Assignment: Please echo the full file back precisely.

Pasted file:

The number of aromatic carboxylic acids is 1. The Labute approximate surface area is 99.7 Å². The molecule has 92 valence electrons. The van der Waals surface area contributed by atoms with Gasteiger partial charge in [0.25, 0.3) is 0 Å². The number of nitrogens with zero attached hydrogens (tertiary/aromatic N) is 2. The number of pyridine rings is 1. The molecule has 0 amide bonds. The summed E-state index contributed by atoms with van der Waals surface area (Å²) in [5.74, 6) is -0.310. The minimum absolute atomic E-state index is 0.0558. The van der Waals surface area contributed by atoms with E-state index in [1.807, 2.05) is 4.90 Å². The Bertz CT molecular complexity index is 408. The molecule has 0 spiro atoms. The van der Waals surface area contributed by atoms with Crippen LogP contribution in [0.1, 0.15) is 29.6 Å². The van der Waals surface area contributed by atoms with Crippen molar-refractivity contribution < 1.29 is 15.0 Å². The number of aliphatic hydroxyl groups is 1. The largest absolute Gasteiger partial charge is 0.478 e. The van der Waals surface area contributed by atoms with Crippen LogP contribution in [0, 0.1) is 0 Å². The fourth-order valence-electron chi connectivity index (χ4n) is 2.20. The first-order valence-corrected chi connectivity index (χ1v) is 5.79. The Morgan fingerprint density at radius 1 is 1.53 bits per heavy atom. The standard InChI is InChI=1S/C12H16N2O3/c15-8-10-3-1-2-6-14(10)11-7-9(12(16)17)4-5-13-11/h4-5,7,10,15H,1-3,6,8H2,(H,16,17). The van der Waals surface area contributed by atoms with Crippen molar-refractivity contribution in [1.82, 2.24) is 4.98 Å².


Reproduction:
The number of aromatic carboxylic acids is 1. The Labute approximate surface area is 99.7 Å². The molecule has 92 valence electrons. The van der Waals surface area contributed by atoms with Gasteiger partial charge in [0.25, 0.3) is 0 Å². The number of nitrogens with zero attached hydrogens (tertiary/aromatic N) is 2. The number of pyridine rings is 1. The molecule has 0 amide bonds. The summed E-state index contributed by atoms with van der Waals surface area (Å²) in [5.74, 6) is -0.310. The minimum absolute atomic E-state index is 0.0558. The van der Waals surface area contributed by atoms with E-state index in [1.807, 2.05) is 4.90 Å². The Bertz CT molecular complexity index is 408. The molecule has 0 spiro atoms. The van der Waals surface area contributed by atoms with Crippen LogP contribution in [0.1, 0.15) is 29.6 Å². The van der Waals surface area contributed by atoms with Crippen molar-refractivity contribution < 1.29 is 15.0 Å². The number of aliphatic hydroxyl groups is 1. The largest absolute Gasteiger partial charge is 0.478 e. The van der Waals surface area contributed by atoms with Crippen LogP contribution in [0, 0.1) is 0 Å². The fourth-order valence-electron chi connectivity index (χ4n) is 2.20. The first-order valence-corrected chi connectivity index (χ1v) is 5.79. The Morgan fingerprint density at radius 1 is 1.53 bits per heavy atom. The standard InChI is InChI=1S/C12H16N2O3/c15-8-10-3-1-2-6-14(10)11-7-9(12(16)17)4-5-13-11/h4-5,7,10,15H,1-3,6,8H2,(H,16,17). The van der Waals surface area contributed by atoms with Crippen molar-refractivity contribution in [1.82, 2.24) is 4.98 Å².